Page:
State Senate takes $300M from rainy day fund


Published October 3, 2001

LANSING (AP) The Michigan Senate will immediately pass a bill taking $300 million out of the state"s "rainy day" fund for school aid, the Senate majority leader said yesterday.

"We agree with the governor that "03 will be a very difficult year," said Majority Leader Dan DeGrow (R-Port Huron). "We want to protect "02 for education, which is our number one priority."

"We live in very uncertain times today. It could get worse. We hope it does not."

When the state holds its revenue estimating conference next week, DeGrow said he expects state budget officials to announce that the state School Aid Fund is short about $300 million in the 2001-2002 fiscal year, which began Oct. 1.

DeGrow said the withdrawal from the budget stabilization fund would leave the fund with $700 million, to be used only in tough economic times.

"We"re going to have some difficult times down the road," DeGrow said.

He said Senate Appropriations Committee Chairman Harry Gast (R-St. Joseph) will seek cuts of between 5 percent and 10 percent in departments" budgets for the fiscal year which began Oct. 1. He said the state is about $473 million short in its general fund for the current fiscal year.

Gast said the state is being hurt by its adoption of multiyear budgets, which depend on accurate revenue forecasts for a year or two in advance.

"We can"t project into the future," Gast said.

Senate Democratic Leader John Cherry (D-Clio) noted his party has long advocated the use of the budget stabilization fund.

"It seems as though the Republicans are a late arrival to this party," he said.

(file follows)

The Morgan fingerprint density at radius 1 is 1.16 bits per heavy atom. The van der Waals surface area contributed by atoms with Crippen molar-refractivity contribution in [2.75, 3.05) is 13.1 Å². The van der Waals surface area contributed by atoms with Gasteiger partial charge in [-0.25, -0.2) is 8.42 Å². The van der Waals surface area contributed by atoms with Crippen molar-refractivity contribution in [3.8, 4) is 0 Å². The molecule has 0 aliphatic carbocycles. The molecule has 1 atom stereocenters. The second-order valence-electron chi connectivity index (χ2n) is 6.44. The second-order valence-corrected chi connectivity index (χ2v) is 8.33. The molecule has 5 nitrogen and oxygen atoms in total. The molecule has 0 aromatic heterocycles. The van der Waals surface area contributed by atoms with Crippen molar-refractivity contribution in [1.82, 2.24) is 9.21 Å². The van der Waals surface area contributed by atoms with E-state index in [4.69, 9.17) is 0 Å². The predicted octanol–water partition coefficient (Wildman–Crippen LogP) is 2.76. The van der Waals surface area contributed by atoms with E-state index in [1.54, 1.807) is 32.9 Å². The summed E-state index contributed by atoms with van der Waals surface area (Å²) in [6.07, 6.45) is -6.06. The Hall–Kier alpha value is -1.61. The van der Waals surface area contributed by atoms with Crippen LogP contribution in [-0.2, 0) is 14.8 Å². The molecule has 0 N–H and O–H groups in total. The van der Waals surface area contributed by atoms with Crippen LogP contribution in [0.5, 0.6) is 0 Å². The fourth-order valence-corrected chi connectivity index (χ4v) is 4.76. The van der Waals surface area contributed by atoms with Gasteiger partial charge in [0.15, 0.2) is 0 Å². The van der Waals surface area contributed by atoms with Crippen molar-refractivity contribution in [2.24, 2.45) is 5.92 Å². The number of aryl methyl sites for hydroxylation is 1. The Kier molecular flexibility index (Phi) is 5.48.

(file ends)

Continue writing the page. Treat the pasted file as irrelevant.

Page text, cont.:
State Rep. Marc Shulman, chairman of the House Appropriations Committee, said he thinks the Senate"s budget proposal is premature considering a revenue estimating conference is scheduled for Oct. 12.

Shulman, a Republican from West Bloomfield, said he"s sent a letter to members of the House Appropriations Committee asking them to begin looking at cutting budgets. He says appropriations subcommittees will begin meeting on the state budget shortly after the revenue estimating conference.

"I don"t think there"s anything off limits at this juncture," he said.

DeGrow said it was vital for the Legislature to act quickly.

"It"s important we show our priorities quickly," he said. "It"s important that people get the message that we"re going to step up and deal with it."

Gast said Michigan school officials also should start thinking of ways they can trim their budgets.

Both DeGrow and Gast said there was no discussion of postponing tax cuts that take effect Jan. 1. Both the business tax and the income tax are scheduled to drop by 0.1 percent.